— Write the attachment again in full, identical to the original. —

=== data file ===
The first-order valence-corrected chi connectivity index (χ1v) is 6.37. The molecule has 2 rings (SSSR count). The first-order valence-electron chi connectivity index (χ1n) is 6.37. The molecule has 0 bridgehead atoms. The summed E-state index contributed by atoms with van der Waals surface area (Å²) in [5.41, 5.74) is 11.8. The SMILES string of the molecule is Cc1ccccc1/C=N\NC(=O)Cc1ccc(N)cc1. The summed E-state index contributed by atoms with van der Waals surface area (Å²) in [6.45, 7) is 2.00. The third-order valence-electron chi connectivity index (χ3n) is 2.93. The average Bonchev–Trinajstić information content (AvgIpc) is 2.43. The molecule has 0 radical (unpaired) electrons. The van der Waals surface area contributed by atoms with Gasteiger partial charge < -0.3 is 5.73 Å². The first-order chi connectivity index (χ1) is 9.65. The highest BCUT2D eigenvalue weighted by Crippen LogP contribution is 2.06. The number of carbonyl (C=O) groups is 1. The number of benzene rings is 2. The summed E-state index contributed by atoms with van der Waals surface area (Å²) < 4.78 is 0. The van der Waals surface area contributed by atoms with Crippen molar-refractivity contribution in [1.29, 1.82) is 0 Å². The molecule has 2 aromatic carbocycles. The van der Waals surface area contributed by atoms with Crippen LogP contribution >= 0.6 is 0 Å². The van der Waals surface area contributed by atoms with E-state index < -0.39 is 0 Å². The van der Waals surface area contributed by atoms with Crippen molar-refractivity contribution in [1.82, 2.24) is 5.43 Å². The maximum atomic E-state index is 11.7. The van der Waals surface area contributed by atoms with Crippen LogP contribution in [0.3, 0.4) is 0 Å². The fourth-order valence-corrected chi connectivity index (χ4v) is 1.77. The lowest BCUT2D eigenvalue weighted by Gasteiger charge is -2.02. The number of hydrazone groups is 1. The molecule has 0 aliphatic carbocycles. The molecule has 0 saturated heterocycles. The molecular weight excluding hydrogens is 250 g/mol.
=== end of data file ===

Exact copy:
The first-order valence-corrected chi connectivity index (χ1v) is 6.37. The molecule has 2 rings (SSSR count). The first-order valence-electron chi connectivity index (χ1n) is 6.37. The molecule has 0 bridgehead atoms. The summed E-state index contributed by atoms with van der Waals surface area (Å²) in [5.41, 5.74) is 11.8. The SMILES string of the molecule is Cc1ccccc1/C=N\NC(=O)Cc1ccc(N)cc1. The summed E-state index contributed by atoms with van der Waals surface area (Å²) in [6.45, 7) is 2.00. The third-order valence-electron chi connectivity index (χ3n) is 2.93. The average Bonchev–Trinajstić information content (AvgIpc) is 2.43. The molecule has 0 radical (unpaired) electrons. The van der Waals surface area contributed by atoms with Gasteiger partial charge < -0.3 is 5.73 Å². The first-order chi connectivity index (χ1) is 9.65. The highest BCUT2D eigenvalue weighted by Crippen LogP contribution is 2.06. The number of carbonyl (C=O) groups is 1. The number of benzene rings is 2. The summed E-state index contributed by atoms with van der Waals surface area (Å²) < 4.78 is 0. The van der Waals surface area contributed by atoms with Crippen molar-refractivity contribution in [1.29, 1.82) is 0 Å². The molecule has 2 aromatic carbocycles. The van der Waals surface area contributed by atoms with Crippen LogP contribution >= 0.6 is 0 Å². The van der Waals surface area contributed by atoms with E-state index < -0.39 is 0 Å². The van der Waals surface area contributed by atoms with Crippen molar-refractivity contribution in [1.82, 2.24) is 5.43 Å². The maximum atomic E-state index is 11.7. The van der Waals surface area contributed by atoms with Crippen LogP contribution in [0.3, 0.4) is 0 Å². The fourth-order valence-corrected chi connectivity index (χ4v) is 1.77. The lowest BCUT2D eigenvalue weighted by Gasteiger charge is -2.02. The number of hydrazone groups is 1. The molecule has 0 aliphatic carbocycles. The molecule has 0 saturated heterocycles. The molecular weight excluding hydrogens is 250 g/mol.